By LUKOYE ATWOLI
Sunday Nation 06 June 2010
A few days ago, an editor at the Nation, decided to bare her soul and express her revulsion at having to work on a story about homosexuals in Nairobi.
Dorothy Kweyu’s commentary was titled ‘‘Homosexuality an abomination in the sight of God and man’’ and, at some point in the write-up, she stated: ‘‘It occurred to me that, as a mother and a Christian, I would be failing in my responsibilities, albeit as a lay person, if I did not express the utter horror and revulsion that was mine at reading such brazen affirmation of an evil.’’
While it is in order for one to hold personal views about a subject as personal as homosexuality, it goes beyond the bounds of decency to hit out at individuals who are just going about their lives without posing a threat to anyone else.
Despite the author’s denigration of the so-called ‘‘tolerance ethos’’, it cannot be overstated that without tolerance for those we do not understand or even like, society, as we know it, would have a very ugly face.
Dismissing homosexuality as an ‘‘evil’’ raises questions such as who is harmed by the practice of homosexual relationships, and how this ‘‘evil’’ may be attacked and eliminated from our midst.
Sadly, both questions are often met with irrational circumlocutions often involving the use of mental health specialists to deal with an issue that has nothing to do with mental illness.
As we teach in most medical fields, anything that does not cause distress to the individual or significant social or occupational dysfunction is not the business of a health professional.
As long as an individual’s ‘‘condition’’ poses no risk to himself or to others, doctors have no business roping them in and forcing them to undergo ‘‘treatment’’ whose outcomes cannot be clearly measured.
This is in fact the reasoning that led to the removal in 1973 of ‘‘homosexuality’’ from the manual of mental disorders published by the American Psychiatric Association.
A seminal paper produced to examine the subject concluded that “for a mental or psychiatric condition to be considered a psychiatric disorder, it must either regularly cause subjective distress, or regularly be associated with some generalised impairment in social effectiveness or functioning”.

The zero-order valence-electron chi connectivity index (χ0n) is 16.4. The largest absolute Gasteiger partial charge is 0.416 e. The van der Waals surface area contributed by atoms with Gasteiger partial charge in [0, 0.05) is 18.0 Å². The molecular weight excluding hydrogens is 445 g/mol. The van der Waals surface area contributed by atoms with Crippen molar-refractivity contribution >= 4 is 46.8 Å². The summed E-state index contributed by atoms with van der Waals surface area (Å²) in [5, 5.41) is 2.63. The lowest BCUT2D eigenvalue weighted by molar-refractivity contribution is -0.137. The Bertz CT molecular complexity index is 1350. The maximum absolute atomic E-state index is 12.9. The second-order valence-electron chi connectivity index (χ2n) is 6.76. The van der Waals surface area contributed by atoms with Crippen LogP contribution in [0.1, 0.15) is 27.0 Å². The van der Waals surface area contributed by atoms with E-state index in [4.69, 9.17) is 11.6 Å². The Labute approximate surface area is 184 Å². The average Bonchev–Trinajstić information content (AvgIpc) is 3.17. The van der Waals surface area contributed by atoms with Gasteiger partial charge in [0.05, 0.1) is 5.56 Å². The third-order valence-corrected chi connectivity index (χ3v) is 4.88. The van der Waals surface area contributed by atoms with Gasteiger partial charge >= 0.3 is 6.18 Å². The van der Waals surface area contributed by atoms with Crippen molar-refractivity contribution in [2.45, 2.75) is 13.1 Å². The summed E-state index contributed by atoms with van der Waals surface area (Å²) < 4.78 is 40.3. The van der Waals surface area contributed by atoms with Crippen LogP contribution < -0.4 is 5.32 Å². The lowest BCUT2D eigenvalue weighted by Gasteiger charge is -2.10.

Homosexuality per se does not even approach this standard set three decades ago and is, therefore, classified as one form of normal sexuality among humans.
There are three different ways in which homosexuality is expressed — as a form of overt behaviour, as sexual orientation or preference, and as a form of personal or social identity.
Almost all commentators who express their revulsion towards homosexuals and homosexuality focus solely on the sexual behaviour.
They spend a lot of time imagining what happens between two homosexuals (usually men) and the sort of effects this may have on the participants, and then form an opinion based on their emotional reaction to this scenario.
In doing this, they forget that there are many female homosexuals (also known as lesbians) who enjoy sexual relationships with other women.
In scientific terms, normal sexuality is described as sexual behaviour that is devoid of inappropriate feelings of guilt or anxiety and is not compulsive.
For these conditions to be met, it follows therefore that sexual contact between two individuals must be consensual and non-coercive in order to be considered normal.
It is, therefore, unfair for writers such as Kweyu to compare some forms of normal sexual activity to ‘‘petty thieves and ... pickpockets’’. It is even worse to put homosexuals in the same category as paedophiles, rapists and murderers as others have done in the past.
The difference between homosexuals engaging in normal sexuality and the paedophiles, rapists and murderers hinges on the concepts of consent and free choice.
Sexual activity between two consenting adults in the privacy of their homes should not exercise the minds of so many in a society that claims to be as progressive and peace-loving as ours.
Whether the sex is heterosexual, bisexual or homosexual, the absence of consent and the presence of coercion are among the hallmarks of abnormal sexuality, and are often criminalised in modern societies.
Finally, Kweyu’s bold statement that homosexuality is “one of the main drivers of HIV and Aids — because anal sex poses the greatest risk of acquiring the deadly virus” — must not be left to go unchallenged.
In Kenya, as in most African countries, the greatest driver for HIV/Aids has always been unprotected heterosexual intercourse.
Clearly, then, those of us who are firmly heterosexual pose the greatest risk to the existence of the human race!
Dr Lukoye Atwoli is a consultant psychiatrist and lecturer, Moi University School of Medicine.